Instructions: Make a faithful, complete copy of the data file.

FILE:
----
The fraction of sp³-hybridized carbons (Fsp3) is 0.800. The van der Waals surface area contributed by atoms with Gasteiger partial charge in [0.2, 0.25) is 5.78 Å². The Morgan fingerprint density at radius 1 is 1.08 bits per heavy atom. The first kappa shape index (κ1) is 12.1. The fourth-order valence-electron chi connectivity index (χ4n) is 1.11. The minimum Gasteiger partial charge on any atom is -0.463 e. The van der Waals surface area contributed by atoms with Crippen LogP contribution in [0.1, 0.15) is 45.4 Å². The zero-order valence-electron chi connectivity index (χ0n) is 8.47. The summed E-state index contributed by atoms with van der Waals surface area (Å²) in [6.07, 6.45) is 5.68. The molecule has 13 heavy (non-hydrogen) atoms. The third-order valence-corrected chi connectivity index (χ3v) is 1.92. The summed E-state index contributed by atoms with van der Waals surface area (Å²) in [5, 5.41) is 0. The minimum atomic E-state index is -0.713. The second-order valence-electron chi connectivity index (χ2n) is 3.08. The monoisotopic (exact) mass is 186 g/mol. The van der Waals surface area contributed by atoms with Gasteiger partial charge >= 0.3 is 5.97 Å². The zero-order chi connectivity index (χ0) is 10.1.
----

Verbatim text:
The fraction of sp³-hybridized carbons (Fsp3) is 0.800. The van der Waals surface area contributed by atoms with Gasteiger partial charge in [0.2, 0.25) is 5.78 Å². The Morgan fingerprint density at radius 1 is 1.08 bits per heavy atom. The first kappa shape index (κ1) is 12.1. The fourth-order valence-electron chi connectivity index (χ4n) is 1.11. The minimum Gasteiger partial charge on any atom is -0.463 e. The van der Waals surface area contributed by atoms with Crippen LogP contribution in [0.1, 0.15) is 45.4 Å². The zero-order valence-electron chi connectivity index (χ0n) is 8.47. The summed E-state index contributed by atoms with van der Waals surface area (Å²) in [6.07, 6.45) is 5.68. The molecule has 13 heavy (non-hydrogen) atoms. The third-order valence-corrected chi connectivity index (χ3v) is 1.92. The summed E-state index contributed by atoms with van der Waals surface area (Å²) in [5, 5.41) is 0. The minimum atomic E-state index is -0.713. The second-order valence-electron chi connectivity index (χ2n) is 3.08. The monoisotopic (exact) mass is 186 g/mol. The van der Waals surface area contributed by atoms with Gasteiger partial charge >= 0.3 is 5.97 Å². The zero-order chi connectivity index (χ0) is 10.1.